- 2 garlic cloves, peeled
- 2 green onions, coarsely chopped
- 1 cup diced peeled sweet potato (about ½ small potato)
- ½ cup diced peeled beet (about 1 small beet)
- ½ cup drained and rinsed chickpeas
- 1 tablespoon fresh lemon juice
- 1 teaspoon ground cumin
- 1 teaspoon ground coriander
- Salt & freshly ground black pepper
- 1 egg, lightly beaten
- ½ cup (55 grams) chickpea flour
- 2 tablespoons extra virgin olive oil
- Soft buns(regular or gluten-free), for serving
- Sriracha Mayo, for serving (see below)
- Avocado slices, spinach and tomato slices, for serving
- In a food processor with the motor running, drop the garlic cloves through the feed tube to chop. Add the green onions and process to chop. Add the sweet potato, beet and chickpeas, and pulse until very finely chopped, about 15-20 pulses. Transfer to a bowl, and add the lemon juice, cumin, and coriander. Season generously with salt and pepper. Fold in the egg, followed by the chickpea flour. Form the mixture into 4 half-inch thick patties.
- Heat the olive oil in a large nonstick skillet over medium-high heat. Add the burgers and cook until browned and crisp on the bottom, about 4-5 minutes. Flip and cook, covered, until browned on the other side, about 3-4 minutes longer. Transfer to a plate and let cool slightly. Serve the burgers on buns with the sriracha mayo, avocado, spinach and tomato slices.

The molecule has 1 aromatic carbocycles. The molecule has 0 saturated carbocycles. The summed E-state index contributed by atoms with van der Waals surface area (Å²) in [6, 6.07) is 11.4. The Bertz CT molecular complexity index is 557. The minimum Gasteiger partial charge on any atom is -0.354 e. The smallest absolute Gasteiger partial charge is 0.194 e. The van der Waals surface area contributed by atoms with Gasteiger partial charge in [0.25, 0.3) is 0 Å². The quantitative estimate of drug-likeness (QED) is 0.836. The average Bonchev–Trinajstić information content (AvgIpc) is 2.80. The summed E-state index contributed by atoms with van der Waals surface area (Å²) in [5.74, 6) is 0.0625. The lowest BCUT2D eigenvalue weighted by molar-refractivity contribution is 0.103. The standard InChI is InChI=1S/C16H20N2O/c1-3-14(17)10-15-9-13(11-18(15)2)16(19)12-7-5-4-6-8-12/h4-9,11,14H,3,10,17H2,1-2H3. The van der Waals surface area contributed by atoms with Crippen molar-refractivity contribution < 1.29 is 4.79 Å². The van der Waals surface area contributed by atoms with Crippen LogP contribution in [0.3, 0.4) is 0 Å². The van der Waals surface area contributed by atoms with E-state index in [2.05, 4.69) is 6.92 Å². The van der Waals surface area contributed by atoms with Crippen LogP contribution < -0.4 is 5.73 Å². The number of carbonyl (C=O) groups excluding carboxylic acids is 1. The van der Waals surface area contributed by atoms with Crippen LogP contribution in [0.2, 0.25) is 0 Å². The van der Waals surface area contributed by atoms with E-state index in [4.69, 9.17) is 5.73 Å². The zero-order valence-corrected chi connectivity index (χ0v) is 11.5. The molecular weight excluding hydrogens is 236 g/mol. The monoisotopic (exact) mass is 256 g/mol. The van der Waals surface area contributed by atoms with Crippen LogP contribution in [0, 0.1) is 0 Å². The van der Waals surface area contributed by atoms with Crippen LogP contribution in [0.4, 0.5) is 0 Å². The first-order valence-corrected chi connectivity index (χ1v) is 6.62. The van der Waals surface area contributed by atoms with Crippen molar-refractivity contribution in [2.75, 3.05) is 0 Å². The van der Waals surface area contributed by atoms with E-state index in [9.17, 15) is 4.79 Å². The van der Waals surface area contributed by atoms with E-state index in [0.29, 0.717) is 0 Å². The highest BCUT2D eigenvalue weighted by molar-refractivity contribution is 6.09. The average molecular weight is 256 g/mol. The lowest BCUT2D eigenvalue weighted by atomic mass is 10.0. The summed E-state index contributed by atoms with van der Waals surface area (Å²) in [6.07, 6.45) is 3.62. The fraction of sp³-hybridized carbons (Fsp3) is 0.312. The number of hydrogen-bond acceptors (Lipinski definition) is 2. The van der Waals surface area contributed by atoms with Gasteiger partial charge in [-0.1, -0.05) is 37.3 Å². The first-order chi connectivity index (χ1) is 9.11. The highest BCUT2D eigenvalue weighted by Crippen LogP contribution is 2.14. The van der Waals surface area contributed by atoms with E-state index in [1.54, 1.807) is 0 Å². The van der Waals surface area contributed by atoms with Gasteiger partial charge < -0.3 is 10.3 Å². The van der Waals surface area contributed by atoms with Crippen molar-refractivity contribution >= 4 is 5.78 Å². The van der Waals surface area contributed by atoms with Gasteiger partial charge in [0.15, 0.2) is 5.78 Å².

Make it Ahead: The uncooked burger patties can be covered and refrigerated for up to 1 day. The cooked burgers can be frozen for up to 2 months, separated by pieces of parchment or wax paper.
- ½ cup vegan or regular mayonnaise
- 1 small garlic clove, grated on microplane
- 1 teaspoon fresh lemon juice
- 1-2 teaspoons sriracha, to taste
- Salt & freshly ground black pepper
- Mix everything together, adding sriracha to taste depending on how spicy you like it. Season with salt and pepper.
Make it Ahead: The mayo can be covered and refrigerated for up to 3 days.
I’d love to hear what you’re cooking, and I’m happy to answer any questions! #FromScratchFast